For the vast majority of women in the criminal justice system, solutions within the community are much more appropriate. Community sentences could be designed to take account of women’s particular vulnerabilities and their domestic and childcare commitments. Existing women’s prisons should be replaced by suitable, geographically-dispersed, small multifunctional custodial centres. More supported accommodation should be provided for women on release in order to break the cycle of offending and custody. Prisoners should have improved access to meaningful activities, particularly real work, education and artistic and creative facilities. And, of course, all prisoners should be able to attain levels of literacy sufficient to allow them to function effectively in modern society.
That all seems so obvious, but it does not happen at the moment because this Government are obsessed with being “tough on crime”. What does that mean? If it means sending more and more people to prison then it is a very disruptive and damaging way of handling the problem of crime. A royal commission seems an incredibly sensible way forward just to rethink the way in which we handle prisons, prisoners, crime and, in particular, women in prison who really ought not to be there.
My Lords, I too support this proposal. The objectives set out in each of the paragraphs (a) to (h) of proposed subsection (2) of the amendment are plainly and urgently needed. It should not be necessary to establish a royal commission to focus on, pursue and achieve these objectives, but plainly it is necessary. These deficiencies have been identified, recognised and discussed for years but, as for getting anywhere in terms of achievement—on the contrary.
The main parties on both sides of the House, not least this Government, seem ever more intent on winning the law and order vote. Sentences are being increased; minimum and mandatory terms are being imposed. We now need the impetus, the force, of no less than a royal commission to start to recognise the intense problems of our whole penal system and to start to set the matter right.
My Lords, I do not regard the United Kingdom’s place at the top of the incarceration league table for western European countries as a badge of honour. It seems to me that this fact in itself calls for a broad strategic view of how sentencing is working in this country and why it is that we send so many more people to prison than other countries do.
One of the issues seems to be that criminal justice, particularly sentencing, has become a political football. A sort of auction has been going on between the main political parties over the last 20 years or so to discover who can present themselves as the toughest on this issue. I do not mean to minimise the effect of crime on victims or on society as a whole, but short sentences in particular are surely counterproductive. The best way to school a young man in crime and anti-social behaviour is to send him to prison for three or six months.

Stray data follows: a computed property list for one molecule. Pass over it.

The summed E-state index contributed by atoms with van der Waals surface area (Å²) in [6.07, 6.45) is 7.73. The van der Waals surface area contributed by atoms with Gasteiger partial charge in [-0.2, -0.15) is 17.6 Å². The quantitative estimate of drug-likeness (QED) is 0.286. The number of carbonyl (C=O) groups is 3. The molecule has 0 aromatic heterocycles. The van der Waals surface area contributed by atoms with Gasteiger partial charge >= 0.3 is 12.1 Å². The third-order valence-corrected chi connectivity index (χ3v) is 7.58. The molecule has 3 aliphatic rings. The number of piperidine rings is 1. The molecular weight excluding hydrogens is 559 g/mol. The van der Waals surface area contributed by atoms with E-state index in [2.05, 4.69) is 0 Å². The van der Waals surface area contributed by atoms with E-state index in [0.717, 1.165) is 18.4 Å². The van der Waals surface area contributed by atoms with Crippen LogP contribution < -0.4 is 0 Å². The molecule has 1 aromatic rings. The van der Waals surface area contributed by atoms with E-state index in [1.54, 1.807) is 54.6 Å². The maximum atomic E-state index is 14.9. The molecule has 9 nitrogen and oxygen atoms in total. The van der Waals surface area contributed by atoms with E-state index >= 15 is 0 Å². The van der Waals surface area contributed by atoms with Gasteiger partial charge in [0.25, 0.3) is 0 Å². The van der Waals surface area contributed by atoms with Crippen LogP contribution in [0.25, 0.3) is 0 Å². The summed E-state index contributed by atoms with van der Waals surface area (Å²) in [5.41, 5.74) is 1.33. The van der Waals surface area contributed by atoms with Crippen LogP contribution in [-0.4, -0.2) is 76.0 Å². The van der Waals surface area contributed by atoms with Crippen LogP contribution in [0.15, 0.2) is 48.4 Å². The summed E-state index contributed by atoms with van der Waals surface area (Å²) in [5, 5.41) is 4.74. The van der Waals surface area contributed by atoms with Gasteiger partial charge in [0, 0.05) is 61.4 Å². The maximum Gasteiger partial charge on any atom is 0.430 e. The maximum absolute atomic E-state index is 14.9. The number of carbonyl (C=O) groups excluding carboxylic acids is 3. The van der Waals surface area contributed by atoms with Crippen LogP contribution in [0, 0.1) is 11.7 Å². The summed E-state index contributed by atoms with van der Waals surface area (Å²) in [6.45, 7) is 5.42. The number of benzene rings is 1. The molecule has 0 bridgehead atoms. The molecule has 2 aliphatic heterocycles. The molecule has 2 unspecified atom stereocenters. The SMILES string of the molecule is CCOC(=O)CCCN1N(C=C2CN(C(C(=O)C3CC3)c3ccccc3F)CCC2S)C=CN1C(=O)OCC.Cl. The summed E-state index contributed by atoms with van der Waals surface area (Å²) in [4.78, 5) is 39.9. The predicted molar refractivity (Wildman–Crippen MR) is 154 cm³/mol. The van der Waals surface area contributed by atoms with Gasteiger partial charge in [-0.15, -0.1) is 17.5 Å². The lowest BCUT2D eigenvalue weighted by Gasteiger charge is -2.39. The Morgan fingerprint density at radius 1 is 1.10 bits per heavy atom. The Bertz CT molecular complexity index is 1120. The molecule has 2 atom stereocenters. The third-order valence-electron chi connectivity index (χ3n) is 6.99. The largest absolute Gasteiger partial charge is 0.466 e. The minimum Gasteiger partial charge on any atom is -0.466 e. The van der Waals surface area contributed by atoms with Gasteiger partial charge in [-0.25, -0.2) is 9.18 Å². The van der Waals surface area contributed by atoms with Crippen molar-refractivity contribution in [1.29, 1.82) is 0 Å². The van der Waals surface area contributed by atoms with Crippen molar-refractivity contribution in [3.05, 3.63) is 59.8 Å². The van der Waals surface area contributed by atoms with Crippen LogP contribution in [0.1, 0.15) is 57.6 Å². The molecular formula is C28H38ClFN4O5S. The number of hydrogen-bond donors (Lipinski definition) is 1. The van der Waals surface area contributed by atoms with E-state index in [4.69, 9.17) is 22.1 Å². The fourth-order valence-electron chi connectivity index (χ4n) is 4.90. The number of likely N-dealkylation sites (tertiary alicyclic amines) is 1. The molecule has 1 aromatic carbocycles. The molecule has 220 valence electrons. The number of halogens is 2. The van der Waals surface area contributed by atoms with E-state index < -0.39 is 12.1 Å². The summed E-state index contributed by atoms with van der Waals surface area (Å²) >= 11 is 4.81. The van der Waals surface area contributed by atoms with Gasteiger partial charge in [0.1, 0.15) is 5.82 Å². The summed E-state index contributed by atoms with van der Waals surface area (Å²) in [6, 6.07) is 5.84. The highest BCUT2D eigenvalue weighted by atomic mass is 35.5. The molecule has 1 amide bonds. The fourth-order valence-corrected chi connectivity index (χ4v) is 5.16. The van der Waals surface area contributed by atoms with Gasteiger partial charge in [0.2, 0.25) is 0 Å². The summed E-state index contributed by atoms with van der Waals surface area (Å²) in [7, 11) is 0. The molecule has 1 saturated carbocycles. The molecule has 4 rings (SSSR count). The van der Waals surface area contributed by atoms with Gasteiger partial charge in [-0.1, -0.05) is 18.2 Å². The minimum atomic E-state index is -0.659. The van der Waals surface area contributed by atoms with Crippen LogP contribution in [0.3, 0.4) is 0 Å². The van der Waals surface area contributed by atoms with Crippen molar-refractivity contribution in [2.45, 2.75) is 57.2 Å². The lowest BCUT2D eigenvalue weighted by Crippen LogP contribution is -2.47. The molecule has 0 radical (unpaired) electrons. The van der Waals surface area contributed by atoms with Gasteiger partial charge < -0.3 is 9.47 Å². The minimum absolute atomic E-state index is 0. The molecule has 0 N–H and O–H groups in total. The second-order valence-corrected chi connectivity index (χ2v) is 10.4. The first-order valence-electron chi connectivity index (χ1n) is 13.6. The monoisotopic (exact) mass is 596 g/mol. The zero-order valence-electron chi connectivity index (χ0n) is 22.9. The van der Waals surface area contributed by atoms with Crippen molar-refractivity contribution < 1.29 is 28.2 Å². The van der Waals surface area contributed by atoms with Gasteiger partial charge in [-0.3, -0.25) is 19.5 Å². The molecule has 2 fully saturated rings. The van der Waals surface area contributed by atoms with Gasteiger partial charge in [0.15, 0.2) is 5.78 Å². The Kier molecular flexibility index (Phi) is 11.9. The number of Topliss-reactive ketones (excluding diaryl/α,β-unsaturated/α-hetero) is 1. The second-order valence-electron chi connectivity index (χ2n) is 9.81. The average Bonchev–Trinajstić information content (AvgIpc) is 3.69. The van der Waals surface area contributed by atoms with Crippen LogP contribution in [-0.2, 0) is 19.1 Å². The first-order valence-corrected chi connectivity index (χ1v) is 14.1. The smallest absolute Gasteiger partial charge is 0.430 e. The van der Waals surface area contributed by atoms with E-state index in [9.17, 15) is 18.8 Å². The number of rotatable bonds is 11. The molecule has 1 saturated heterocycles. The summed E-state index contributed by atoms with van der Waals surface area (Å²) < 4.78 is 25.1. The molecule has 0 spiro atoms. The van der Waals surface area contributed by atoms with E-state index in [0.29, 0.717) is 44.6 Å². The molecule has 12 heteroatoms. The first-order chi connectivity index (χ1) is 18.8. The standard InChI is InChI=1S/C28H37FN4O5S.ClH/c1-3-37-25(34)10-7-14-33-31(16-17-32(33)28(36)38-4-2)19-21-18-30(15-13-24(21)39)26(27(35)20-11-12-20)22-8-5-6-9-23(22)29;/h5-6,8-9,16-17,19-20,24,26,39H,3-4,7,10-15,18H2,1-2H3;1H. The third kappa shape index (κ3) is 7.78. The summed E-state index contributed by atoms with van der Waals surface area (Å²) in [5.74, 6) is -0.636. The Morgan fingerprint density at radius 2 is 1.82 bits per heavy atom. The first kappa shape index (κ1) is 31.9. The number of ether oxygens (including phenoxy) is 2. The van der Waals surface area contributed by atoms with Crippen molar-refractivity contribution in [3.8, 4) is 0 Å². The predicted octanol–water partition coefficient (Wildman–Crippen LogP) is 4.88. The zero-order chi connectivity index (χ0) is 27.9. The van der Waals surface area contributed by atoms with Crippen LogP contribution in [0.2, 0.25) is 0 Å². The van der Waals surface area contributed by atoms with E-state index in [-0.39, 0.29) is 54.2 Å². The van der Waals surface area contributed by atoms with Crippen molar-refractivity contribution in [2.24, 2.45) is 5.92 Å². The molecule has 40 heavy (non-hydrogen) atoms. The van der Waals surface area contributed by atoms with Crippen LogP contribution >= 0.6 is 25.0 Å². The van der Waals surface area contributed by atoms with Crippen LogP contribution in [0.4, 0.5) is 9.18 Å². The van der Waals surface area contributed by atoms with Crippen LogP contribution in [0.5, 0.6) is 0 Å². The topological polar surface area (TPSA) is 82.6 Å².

It seems to me that one of the great possible achievements of a royal commission would be to take some of the political sting out of this issue and to inject some rationality and even some science into it. I strongly support the amendment.
My Lords, may I ask the Minister a question? A few years ago, when I was a police and crime commissioner, it came across our desk a lot that it was government policy to have a royal commission on the criminal justice system. What has happened to that proposal? Is it still there? Is it still the Government’s hope to do that? If it was, I would be very much in support of it. If it is not, I very much support the amendment that the noble Lord, Lord Marks, has moved.
My Lords, I have thought long and hard about this amendment, and I am still torn about it. The other evening, in that rather fractious discussion about trans prisoners in women’s prisons, the Minister rather took me up on my quotes from Twitter, as though I was using Twitter as hardcore evidence, which I was not. He made a valuable point, because he said that putting management and protection first was what was done, rather than following public opinion or what was on Twitter or anywhere else. I have some regard for that. In fact, I had made the same point to the Minister in relation to Harper’s law at the beginning of this Report stage, when I said that sentencing should not be a consequence of an outraged public reaction to something, a campaign or what have you. I would rather feel that sentencing was decided in the cold light of day, much more rationally, and so on. I worry about knee-jerk legislation.
I suppose I want to ask a couple of questions, of both the Minister and the mover of the amendment. Sentencing often seems subject to caricature on both sides. People are caricatured as bleeding-heart liberals who want everybody to be let out of prison, and anyone who is concerned about increasing sentencing is caricatured as “lock them up and throw away the key”. It seems to me that there needs to be some relationship between sentencing and the public and their views about it, but we do not want it to be arbitrary and reactive.
So, in that sense, I was very positive about the notion of a royal commission that could look at this in the round, take it away from the political world in some ways and allow, if you want, a more rational and considered public debate, as well as a commission looking at it in detail. That seemed to me to be a way forward.
But I was rather concerned by the way that the amendment was framed with a particular view of sentencing—one that I might well share, by the way, because I am at heart a bleeding-heart liberal myself—